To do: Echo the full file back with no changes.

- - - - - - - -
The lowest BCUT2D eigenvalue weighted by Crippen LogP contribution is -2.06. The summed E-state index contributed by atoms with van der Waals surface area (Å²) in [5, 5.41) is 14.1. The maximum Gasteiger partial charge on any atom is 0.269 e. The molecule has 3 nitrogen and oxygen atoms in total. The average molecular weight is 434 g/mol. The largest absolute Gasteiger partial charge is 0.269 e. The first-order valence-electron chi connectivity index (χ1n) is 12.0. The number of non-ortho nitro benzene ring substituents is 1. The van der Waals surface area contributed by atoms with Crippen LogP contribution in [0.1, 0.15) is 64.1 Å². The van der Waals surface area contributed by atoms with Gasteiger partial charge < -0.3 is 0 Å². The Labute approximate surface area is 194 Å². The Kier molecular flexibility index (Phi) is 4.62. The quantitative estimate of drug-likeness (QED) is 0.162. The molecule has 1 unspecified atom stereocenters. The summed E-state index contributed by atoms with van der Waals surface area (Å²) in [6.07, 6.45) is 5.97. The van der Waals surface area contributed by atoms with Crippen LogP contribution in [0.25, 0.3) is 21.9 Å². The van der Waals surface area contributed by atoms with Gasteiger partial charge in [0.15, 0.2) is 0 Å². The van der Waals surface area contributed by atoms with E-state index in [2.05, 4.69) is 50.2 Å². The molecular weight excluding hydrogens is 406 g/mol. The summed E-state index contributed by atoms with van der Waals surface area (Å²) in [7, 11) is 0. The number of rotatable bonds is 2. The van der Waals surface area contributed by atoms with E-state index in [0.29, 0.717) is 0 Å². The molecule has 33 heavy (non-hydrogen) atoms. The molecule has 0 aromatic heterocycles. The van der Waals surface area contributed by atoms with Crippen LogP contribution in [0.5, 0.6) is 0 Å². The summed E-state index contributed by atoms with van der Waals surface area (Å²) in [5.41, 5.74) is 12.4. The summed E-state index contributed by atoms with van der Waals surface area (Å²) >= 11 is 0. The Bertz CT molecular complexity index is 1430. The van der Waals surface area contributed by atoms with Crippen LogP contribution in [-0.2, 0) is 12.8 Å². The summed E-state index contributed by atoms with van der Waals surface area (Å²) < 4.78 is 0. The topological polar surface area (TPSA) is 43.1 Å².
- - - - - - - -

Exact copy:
The lowest BCUT2D eigenvalue weighted by Crippen LogP contribution is -2.06. The summed E-state index contributed by atoms with van der Waals surface area (Å²) in [5, 5.41) is 14.1. The maximum Gasteiger partial charge on any atom is 0.269 e. The molecule has 3 nitrogen and oxygen atoms in total. The average molecular weight is 434 g/mol. The largest absolute Gasteiger partial charge is 0.269 e. The first-order valence-electron chi connectivity index (χ1n) is 12.0. The number of non-ortho nitro benzene ring substituents is 1. The van der Waals surface area contributed by atoms with Crippen LogP contribution in [0.1, 0.15) is 64.1 Å². The van der Waals surface area contributed by atoms with Gasteiger partial charge < -0.3 is 0 Å². The Labute approximate surface area is 194 Å². The Kier molecular flexibility index (Phi) is 4.62. The quantitative estimate of drug-likeness (QED) is 0.162. The molecule has 1 unspecified atom stereocenters. The summed E-state index contributed by atoms with van der Waals surface area (Å²) in [6.07, 6.45) is 5.97. The van der Waals surface area contributed by atoms with Crippen LogP contribution in [0.25, 0.3) is 21.9 Å². The van der Waals surface area contributed by atoms with Gasteiger partial charge in [0.15, 0.2) is 0 Å². The van der Waals surface area contributed by atoms with E-state index in [2.05, 4.69) is 50.2 Å². The molecular weight excluding hydrogens is 406 g/mol. The summed E-state index contributed by atoms with van der Waals surface area (Å²) in [7, 11) is 0. The number of rotatable bonds is 2. The van der Waals surface area contributed by atoms with E-state index in [0.29, 0.717) is 0 Å². The molecule has 33 heavy (non-hydrogen) atoms. The molecule has 0 aromatic heterocycles. The van der Waals surface area contributed by atoms with Crippen LogP contribution in [0.5, 0.6) is 0 Å². The summed E-state index contributed by atoms with van der Waals surface area (Å²) in [5.41, 5.74) is 12.4. The summed E-state index contributed by atoms with van der Waals surface area (Å²) >= 11 is 0. The Bertz CT molecular complexity index is 1430. The van der Waals surface area contributed by atoms with Crippen LogP contribution in [-0.2, 0) is 12.8 Å². The summed E-state index contributed by atoms with van der Waals surface area (Å²) < 4.78 is 0. The topological polar surface area (TPSA) is 43.1 Å².